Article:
The pandemic is not over and the virus continues to circulate. We may see cases increase as we mix more with others.
Vaccination is one of our best defences against the spread of coronavirus. But no vaccine is 100% effective and some fully vaccinated people could still become infected or pass the virus to others without knowing. The more people that are vaccinated, the lower the risk to everyone else.
It is really important for everyone to say yes to vaccination where they can. We should also continue to think about what else we can keep doing to keep ourselves and our loved ones safe. But we appreciate there are some people who are not able to take up the offer of a vaccine, or for whom the vaccine does not work as well.
Vaccines have weakened the link between infections, serious illness and hospitalisation, but that link has not been broken. The higher the rates of coronavirus circulating, the more people will get COVID-19 and some will also suffer with long-COVID.
How do I know if I have COVID-19 and how do I get tested if I think I have COVID-19
Most people with coronavirus have at least one of the three main symptoms which are:
- High temperature: this means you feel hot to touch on your chest or back (you do not need to measure your temperature)
- A new, continuous cough: this means coughing a lot for more than an hour, or 3 or more coughing episodes in 24 hours (if you usually have a cough, it may be worse than usual)
- Loss or change to your sense of smell or taste: this means you've noticed you cannot smell or taste anything, or things smell or taste different to normal
Anyone displaying any of these three symptoms of COVID-19 should stay at home and self-isolate while making arrangements to be tested. If the test result is negative the person can return to their regular routine when they are well enough to do so.
Individuals receiving a positive test result
If you receive a positive test result, you must self isolate for 10 days and follow the stay at home guidance. If you receive a positive lateral flow test (LFT) result, you should isolate and arrange a follow-up PCR test.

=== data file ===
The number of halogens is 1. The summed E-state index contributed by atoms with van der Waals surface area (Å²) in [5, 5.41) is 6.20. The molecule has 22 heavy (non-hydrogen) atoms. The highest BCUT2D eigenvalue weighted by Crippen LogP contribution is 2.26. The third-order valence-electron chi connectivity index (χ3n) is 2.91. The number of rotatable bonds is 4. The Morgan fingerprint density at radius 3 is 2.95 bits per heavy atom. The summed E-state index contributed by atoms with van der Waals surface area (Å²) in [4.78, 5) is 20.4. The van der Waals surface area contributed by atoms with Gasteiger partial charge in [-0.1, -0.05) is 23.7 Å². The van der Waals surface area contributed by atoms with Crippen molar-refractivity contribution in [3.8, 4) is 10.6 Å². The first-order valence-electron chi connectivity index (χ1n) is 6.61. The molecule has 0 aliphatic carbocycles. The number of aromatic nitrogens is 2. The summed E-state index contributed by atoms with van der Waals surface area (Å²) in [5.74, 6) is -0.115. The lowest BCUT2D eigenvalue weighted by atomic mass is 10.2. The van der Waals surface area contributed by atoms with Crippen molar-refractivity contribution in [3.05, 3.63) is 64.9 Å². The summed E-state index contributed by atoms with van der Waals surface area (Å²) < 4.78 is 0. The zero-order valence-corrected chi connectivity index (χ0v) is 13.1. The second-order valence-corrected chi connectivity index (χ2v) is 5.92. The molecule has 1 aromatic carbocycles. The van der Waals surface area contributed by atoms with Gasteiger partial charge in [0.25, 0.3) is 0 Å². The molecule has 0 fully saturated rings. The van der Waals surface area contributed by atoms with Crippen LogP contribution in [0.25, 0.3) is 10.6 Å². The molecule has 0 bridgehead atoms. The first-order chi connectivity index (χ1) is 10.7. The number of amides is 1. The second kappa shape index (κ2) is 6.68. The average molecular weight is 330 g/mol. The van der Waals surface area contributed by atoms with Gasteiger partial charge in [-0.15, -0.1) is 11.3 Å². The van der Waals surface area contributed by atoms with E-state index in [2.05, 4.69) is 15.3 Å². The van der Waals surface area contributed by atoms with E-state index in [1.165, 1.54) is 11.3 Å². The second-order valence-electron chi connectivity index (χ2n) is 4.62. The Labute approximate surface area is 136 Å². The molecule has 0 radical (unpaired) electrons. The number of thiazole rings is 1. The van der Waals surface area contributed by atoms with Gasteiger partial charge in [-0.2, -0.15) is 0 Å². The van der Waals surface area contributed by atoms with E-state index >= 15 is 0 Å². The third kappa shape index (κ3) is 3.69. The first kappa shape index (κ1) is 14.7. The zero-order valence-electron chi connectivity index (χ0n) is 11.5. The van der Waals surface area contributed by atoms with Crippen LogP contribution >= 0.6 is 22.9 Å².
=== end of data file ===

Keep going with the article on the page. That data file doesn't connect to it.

Close contacts of positive cases of COVID-19 who are not required to self- isolate
From 7 August you will not be asked to self-isolate if you are identified as a close contact of a positive case of COVID-19, provided that you have been fully vaccinated or are under 18. You are considered to be fully vaccinated if you received the full course of an approved vaccine within the UK and it has been at least two weeks (14 days) since you completed a full course.
If you have participated in a COVID-19 vaccine clinical trial (if carried out in accordance with the requirements of the Medicines for Human Use (Clinical Trials) Regulations 2004(2)), you do not need to self-isolate if contacted by TTP.
Contact tracers will call you to inform you that you have been exposed to someone who has tested positive for COVID-19. You will be offered PCR tests on day 2 from your last contact with the person who tested positive (or as soon as possible once identified as a contact) and again on day 8. It is important that you take these tests even if you feel well, you may have COVID-19 even if you do not have symptoms.
Anyone who has coronavirus symptoms should not go out, even if they are wearing a face covering.